Algae are rich in carbohydrates, many inorganic and organic compounds, proteins, vitamins, etc. In some of the algae these substances are found in large amounts and are, therefore, used as food.
(1) The following members of Chlorophyceae (green algae) are used as food. Ulva (sea lettuce) is used as a vegetable
after drying and salting. Chlorella has a high percentage of proteins and lipids. Besides this, vitamins A and DD are also found in sufficient amounts. It has a very short life cycle and can be grown quickly. These characteristics make Chlorella a suitable food for future generations. It has also been grown easily in over-head tanks and was considered to be very suitable food for space flights.
(2) Members of Phaeophyceae (brown algae) used as food include Alaria, Laminaria, Sargassum, etc. The food value is due to proteins, fats and carbohydrates. They are rich in iodine and, therefore, goitre does not occur in the countries where these are eaten.
(3) Among Rhodophyceae (red algae) the genera commonly used as food are Chondrus (carrageen or Irish moss), Porphyra, Gigartina, Rhodymenia, etc. In species of Porphyra, vitamins C and B12 are found in sufficient quantities.
(4) A blue-green alga (Cyanophyceae) Nostoc commune is eaten as food in China, Java, etc. Another blue green alga, Spirulina is also used these days being very rich in proteins.
- Agar – Agar. These are obtained from members of Rhodophyceae, collectively called agarophytes e.g., Gelidium, Gracilaria, etc. Agar is a colloidal or jelly-like substance used for culturing bacteria and various other microorganisms. It is also useful in the preparation of medicines. Agar is also used in baking and confectionary
industry as emulsifying agent and in cosmetics, textile, leather and paper industries. It is also useful as a laxative.
- Carrageenin. It is a cell wall derivative of a red alga-Chondrus crispus and is used as an emulsifying and stabilizing agent in ice creams, chocolates, cosmetics, tooth pastes, etc.
- Algin. This cell wall derivative of some brown algae like Alaria, Ascophyllum, Fucus, etc., is widely used in preventing formation of crystals in ice-creams. It is also used in the rubber, tyre and paint industry. Besides, it is also used to stop bleeding and in the preparation of. soups, creams, sauces, etc.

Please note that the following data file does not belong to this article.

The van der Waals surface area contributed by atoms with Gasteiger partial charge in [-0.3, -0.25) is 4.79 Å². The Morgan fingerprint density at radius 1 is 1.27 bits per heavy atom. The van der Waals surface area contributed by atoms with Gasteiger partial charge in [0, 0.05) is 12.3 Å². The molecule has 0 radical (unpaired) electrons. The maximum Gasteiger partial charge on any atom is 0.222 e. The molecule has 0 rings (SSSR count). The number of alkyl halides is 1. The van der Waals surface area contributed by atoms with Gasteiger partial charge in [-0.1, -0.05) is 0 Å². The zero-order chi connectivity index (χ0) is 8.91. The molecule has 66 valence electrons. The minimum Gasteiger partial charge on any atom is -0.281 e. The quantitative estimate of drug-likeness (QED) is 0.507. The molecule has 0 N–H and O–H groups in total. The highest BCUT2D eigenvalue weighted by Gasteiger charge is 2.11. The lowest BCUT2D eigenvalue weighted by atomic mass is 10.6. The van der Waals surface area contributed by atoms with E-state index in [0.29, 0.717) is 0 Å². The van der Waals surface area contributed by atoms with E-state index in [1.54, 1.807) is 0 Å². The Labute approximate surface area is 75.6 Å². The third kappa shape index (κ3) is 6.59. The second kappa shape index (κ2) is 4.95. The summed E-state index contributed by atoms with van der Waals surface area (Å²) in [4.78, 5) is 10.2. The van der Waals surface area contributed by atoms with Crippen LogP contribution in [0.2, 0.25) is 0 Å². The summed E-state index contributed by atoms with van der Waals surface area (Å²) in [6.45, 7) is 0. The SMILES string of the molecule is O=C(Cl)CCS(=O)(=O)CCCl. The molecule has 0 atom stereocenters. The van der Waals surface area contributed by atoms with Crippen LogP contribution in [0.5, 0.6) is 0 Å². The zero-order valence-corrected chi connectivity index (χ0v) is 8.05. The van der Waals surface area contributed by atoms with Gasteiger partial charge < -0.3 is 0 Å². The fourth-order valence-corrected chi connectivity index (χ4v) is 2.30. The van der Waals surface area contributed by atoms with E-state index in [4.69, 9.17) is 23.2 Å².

- Diatomite. It is a deposit of dead frustule styles or cell walls of fossil diatoms (Bacillariophycean The walls of diatoms have a heavy deposit of silicon dioxide (SiO). When the diatoms, which form a major part of planktons, die, the remainder of the cell wall are deposited at the bottom of the water reservoirs. These deposits are called (or kieselguhr). It has diatomaceous earth following uses.
(1) It is used as an insulating agent in boilers, steam pipes, furnaces, etc., where the temperature rises to about 1000° F.
(2) It is used in car polishes, silver polishes and toothpastes.
(3) It is an absorbent for nitroglycerine, hence used in the transport of dynamite.
(4) Diatomite is also useful in oil refineries for the filtration process.
(5) It is useful in the preparation of paint, varnishes, abrasives, glass and porcelain.
Seaweeds are very rich in minerals and form the commercial source of their extraction. Kelps, the members of Laminariales of Phaeophyceae (Ascophyllum, Ecklonia, Laminaria, etc.) were the chief source of iodine extraction in Europe. Bromine is extracted from members of Rhodophyceae like Polysiphonia, Rhodymenia, etc.
In France, Iceland, Scotland and Norway, members of Phaeophyceae (brown algae) like Fucus Macrocystis, Sargassum, etc., are used as manure. Many useful inorganic minerals are obtained from them.
Blue-green algae (Cyanophyceae), viz., Aulosira, Anabaena, Nostoc, etc., fix elemental nitrogen and thus increase the soil fertility. These algae have special cells called heterocysts which are the sites for nitrogen fixation. P. K. De (1939) was the first to demonstrate N2 fixing ability of blue green algae. Fairly good yield of rice can be obtained over a number of years without addition of any nitrogenous fertilizer because of the presence of nitrogen fixing blue-green algae in the rice fields.
of north India could be Saline Usar reclaimed by growing blue green algae, like Nostoc, Anabaena, Seytonema, etc, The algae increase the mineral content of the soil and thus the crop yield.
Chlorella (green alga) yields antibiotiC an chlorellin which is useful against both gram positive and gram negative bacteria. Besides this, Laminaria, Ascophyllum, Rhododmela, etc., also have antibiotic properties.
Blue-green algae like Aulosira and Anabaena, and green algae like Chara and Nitella eliminate mosquito larvae from ponds and pools in which they grow.
Algae has always been useful for conducting physiological and genetic experiments since these can be easily grown and manipulated.
(1) Chlorella and Scenedesmus (green algae) have been extensively studying for photosynthesis.
(2) Acetabularia, a green alga, was used to establish the hereditary role of the nucleus.
(3) Halicystis, Valonia, etc., (green algae) are useful in the studies on permeability.
The sewage dispOsal is an aerobic process and production of oxygen from algal photosynthesis helps it. Algae like Chlorella, Scenede smus, Pediastrum, Oscillatoria, etc., can grow in these rich organic wastes and provide oxygen to aerobic bacteria. Hence, an oxidation pond is an example of algal bacterial symbiosis.